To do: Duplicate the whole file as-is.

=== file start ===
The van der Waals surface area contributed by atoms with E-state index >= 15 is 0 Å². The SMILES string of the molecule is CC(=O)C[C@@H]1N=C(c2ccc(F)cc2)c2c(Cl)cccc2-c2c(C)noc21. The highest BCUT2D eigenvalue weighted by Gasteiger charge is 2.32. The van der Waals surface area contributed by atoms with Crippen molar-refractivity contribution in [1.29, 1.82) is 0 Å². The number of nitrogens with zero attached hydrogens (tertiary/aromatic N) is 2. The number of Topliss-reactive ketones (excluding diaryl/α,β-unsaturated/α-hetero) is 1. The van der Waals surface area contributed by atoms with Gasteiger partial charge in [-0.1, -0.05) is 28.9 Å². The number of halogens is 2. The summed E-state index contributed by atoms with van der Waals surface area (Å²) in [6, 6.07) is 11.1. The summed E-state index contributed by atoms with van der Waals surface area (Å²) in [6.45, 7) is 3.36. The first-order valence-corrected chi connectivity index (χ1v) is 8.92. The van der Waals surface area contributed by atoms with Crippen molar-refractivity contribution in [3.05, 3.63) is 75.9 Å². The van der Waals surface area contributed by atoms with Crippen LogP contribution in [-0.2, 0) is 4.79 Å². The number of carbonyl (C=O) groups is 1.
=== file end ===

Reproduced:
The van der Waals surface area contributed by atoms with E-state index >= 15 is 0 Å². The SMILES string of the molecule is CC(=O)C[C@@H]1N=C(c2ccc(F)cc2)c2c(Cl)cccc2-c2c(C)noc21. The highest BCUT2D eigenvalue weighted by Gasteiger charge is 2.32. The van der Waals surface area contributed by atoms with Crippen molar-refractivity contribution in [1.29, 1.82) is 0 Å². The number of nitrogens with zero attached hydrogens (tertiary/aromatic N) is 2. The number of Topliss-reactive ketones (excluding diaryl/α,β-unsaturated/α-hetero) is 1. The van der Waals surface area contributed by atoms with Gasteiger partial charge in [-0.1, -0.05) is 28.9 Å². The number of halogens is 2. The summed E-state index contributed by atoms with van der Waals surface area (Å²) in [6, 6.07) is 11.1. The summed E-state index contributed by atoms with van der Waals surface area (Å²) in [6.45, 7) is 3.36. The first-order valence-corrected chi connectivity index (χ1v) is 8.92. The van der Waals surface area contributed by atoms with Crippen molar-refractivity contribution in [3.05, 3.63) is 75.9 Å². The van der Waals surface area contributed by atoms with Crippen LogP contribution in [-0.2, 0) is 4.79 Å². The number of carbonyl (C=O) groups is 1.